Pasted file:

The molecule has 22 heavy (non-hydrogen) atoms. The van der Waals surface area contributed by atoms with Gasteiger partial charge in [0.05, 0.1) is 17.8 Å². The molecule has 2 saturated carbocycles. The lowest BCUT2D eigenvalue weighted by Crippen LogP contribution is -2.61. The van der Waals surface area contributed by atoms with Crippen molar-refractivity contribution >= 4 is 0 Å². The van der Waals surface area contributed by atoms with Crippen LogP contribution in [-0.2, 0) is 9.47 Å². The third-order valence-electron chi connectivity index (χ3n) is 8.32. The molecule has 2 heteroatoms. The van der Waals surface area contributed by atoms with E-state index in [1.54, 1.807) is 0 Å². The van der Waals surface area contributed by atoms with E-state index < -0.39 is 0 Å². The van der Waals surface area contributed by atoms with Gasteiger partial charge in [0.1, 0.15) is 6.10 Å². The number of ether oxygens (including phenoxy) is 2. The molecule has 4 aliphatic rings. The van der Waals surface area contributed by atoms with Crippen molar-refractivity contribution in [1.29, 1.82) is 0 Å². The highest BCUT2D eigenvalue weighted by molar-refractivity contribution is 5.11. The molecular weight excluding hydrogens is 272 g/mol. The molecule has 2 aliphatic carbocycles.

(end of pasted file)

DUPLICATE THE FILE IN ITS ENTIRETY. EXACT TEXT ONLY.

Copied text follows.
The molecule has 22 heavy (non-hydrogen) atoms. The van der Waals surface area contributed by atoms with Gasteiger partial charge in [0.05, 0.1) is 17.8 Å². The molecule has 2 saturated carbocycles. The lowest BCUT2D eigenvalue weighted by Crippen LogP contribution is -2.61. The van der Waals surface area contributed by atoms with Crippen molar-refractivity contribution >= 4 is 0 Å². The van der Waals surface area contributed by atoms with Crippen LogP contribution in [-0.2, 0) is 9.47 Å². The third-order valence-electron chi connectivity index (χ3n) is 8.32. The molecule has 2 heteroatoms. The van der Waals surface area contributed by atoms with E-state index in [1.54, 1.807) is 0 Å². The van der Waals surface area contributed by atoms with E-state index < -0.39 is 0 Å². The van der Waals surface area contributed by atoms with Gasteiger partial charge in [0.1, 0.15) is 6.10 Å². The number of ether oxygens (including phenoxy) is 2. The molecule has 4 aliphatic rings. The van der Waals surface area contributed by atoms with Crippen molar-refractivity contribution in [1.29, 1.82) is 0 Å². The highest BCUT2D eigenvalue weighted by molar-refractivity contribution is 5.11. The molecular weight excluding hydrogens is 272 g/mol. The molecule has 2 aliphatic carbocycles.